Interaction, Locality and Measurement

  • Michael J. W. HallEmail author
  • Marcel Reginatto
Part of the Fundamental Theories of Physics book series (FTPH, volume 184)


Given two systems with configuration spaces X and Y, we consider their joint description on the configuration space given by the set product \(X \times Y\). In the formalism of ensembles on configuration space, this description requires a probability distribution P(xy) defined over the joint configuration space, the corresponding conjugate quantity S(xy), and an ensemble Hamiltonian \(\mathcal{H}_{XY}[P,S]\). Once a composite system is defined, it becomes necessary to introduce a number of new concepts which must be defined carefully. For example, such systems may consist of subsystems which are independent or entangled, non-interacting or interacting, and one must give a precise mathematical formulation of these properties. Issues of locality must be taken into consideration. Observables which are ascribed to one of the subsystems (and are therefore initially defined on only one of the initial configuration spaces, X or Y) must be extended to the joint ensemble, but this can not be done in an arbitrary way. These concepts play an important role in the description of composite systems, and we address them in the first sections of this chapter. The remaining sections are devoted to a description of interactions between subsystems that model measurements, starting with basic measurement procedures followed by more elaborate procedures that describe weak measurements and measurement-induced collapse.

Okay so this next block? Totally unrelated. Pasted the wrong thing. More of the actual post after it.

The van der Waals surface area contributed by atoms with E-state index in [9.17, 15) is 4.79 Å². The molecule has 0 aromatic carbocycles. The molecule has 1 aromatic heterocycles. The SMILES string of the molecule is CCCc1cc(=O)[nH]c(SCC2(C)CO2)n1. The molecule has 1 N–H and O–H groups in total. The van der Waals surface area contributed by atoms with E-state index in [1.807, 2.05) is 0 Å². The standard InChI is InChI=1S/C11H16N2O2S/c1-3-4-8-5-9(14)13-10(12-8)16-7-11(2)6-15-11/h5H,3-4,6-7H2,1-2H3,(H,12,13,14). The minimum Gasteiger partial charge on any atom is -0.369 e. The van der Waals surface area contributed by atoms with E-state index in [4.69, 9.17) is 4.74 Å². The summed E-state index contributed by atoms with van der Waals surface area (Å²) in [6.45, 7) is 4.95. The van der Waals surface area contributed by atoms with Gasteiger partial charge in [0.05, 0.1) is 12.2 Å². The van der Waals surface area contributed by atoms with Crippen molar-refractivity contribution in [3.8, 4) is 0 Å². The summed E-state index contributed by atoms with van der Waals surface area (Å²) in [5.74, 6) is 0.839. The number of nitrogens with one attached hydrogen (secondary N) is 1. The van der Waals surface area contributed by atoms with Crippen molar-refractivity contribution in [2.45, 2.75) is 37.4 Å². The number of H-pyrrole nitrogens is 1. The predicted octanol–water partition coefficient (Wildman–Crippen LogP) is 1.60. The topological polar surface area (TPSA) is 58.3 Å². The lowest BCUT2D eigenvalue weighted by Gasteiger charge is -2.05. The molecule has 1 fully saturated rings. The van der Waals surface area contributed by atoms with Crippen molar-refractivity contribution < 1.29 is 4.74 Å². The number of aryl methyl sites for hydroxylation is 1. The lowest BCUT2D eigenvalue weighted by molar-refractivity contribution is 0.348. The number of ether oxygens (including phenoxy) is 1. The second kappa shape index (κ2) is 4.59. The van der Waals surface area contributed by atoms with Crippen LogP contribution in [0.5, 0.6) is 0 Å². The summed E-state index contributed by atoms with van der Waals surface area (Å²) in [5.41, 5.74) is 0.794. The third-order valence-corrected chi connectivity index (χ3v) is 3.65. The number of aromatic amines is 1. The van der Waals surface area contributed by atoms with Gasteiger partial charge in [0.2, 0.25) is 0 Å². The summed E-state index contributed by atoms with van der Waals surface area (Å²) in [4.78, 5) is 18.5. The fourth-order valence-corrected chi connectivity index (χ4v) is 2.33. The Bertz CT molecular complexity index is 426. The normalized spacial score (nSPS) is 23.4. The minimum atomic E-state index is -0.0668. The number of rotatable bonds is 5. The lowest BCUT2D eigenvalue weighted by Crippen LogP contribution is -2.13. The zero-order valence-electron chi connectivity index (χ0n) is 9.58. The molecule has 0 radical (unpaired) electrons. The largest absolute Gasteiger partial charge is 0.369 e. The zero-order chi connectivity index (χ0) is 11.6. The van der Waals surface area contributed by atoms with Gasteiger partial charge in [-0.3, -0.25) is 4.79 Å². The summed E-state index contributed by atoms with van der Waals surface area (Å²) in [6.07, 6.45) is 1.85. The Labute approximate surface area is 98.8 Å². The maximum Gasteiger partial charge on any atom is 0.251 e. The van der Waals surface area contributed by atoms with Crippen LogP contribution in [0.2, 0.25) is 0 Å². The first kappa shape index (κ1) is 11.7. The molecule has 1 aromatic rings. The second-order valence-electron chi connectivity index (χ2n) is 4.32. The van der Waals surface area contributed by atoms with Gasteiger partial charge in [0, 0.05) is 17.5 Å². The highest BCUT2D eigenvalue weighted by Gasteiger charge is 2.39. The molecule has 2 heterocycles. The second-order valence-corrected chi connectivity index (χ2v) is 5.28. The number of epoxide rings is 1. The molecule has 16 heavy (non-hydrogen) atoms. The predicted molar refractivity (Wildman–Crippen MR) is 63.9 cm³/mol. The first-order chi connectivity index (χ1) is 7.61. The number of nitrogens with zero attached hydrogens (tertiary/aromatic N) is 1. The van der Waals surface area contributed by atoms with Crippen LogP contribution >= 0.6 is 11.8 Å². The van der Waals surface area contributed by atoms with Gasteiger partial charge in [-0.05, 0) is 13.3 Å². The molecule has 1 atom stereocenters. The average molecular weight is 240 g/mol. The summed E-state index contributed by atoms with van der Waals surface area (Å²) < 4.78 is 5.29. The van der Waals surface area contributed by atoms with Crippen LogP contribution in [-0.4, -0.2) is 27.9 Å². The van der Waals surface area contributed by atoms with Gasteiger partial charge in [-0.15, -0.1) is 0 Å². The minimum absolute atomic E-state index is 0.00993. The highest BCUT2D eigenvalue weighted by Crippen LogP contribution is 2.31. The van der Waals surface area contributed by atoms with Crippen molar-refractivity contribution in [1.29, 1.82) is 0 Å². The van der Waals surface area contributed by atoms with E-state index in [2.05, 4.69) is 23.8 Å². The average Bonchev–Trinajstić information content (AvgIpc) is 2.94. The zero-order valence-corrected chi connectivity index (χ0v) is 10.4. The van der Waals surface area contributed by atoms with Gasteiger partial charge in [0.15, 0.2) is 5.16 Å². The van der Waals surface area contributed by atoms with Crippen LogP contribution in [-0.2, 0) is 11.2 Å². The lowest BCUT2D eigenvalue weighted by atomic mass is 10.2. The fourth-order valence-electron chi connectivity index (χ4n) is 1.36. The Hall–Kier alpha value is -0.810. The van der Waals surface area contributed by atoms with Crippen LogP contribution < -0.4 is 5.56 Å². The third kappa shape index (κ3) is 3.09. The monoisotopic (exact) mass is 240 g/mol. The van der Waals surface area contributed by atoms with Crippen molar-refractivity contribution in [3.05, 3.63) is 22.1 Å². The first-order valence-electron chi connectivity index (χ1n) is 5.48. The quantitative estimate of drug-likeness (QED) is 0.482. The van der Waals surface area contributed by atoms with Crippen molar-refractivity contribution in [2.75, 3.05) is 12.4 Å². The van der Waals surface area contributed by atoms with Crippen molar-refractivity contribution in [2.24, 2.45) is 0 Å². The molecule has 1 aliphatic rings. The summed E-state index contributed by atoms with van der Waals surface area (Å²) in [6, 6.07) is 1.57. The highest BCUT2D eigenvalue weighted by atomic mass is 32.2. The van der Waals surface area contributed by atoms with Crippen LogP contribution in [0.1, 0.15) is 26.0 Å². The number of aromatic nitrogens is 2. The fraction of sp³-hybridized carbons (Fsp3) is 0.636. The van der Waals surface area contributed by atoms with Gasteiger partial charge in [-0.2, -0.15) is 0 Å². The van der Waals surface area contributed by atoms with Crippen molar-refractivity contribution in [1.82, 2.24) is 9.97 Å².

Poisson Bracket Configuration Space Canonical Transformation Bell Inequality Classical Ensemble 
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Copyright information

© Springer International Publishing Switzerland 2016

Authors and Affiliations

  1. 1.Centre for Quantum DynamicsGriffith UniversityBrisbaneAustralia
  2. 2.Physikalisch-Technische BundesanstaltBraunschweigGermany

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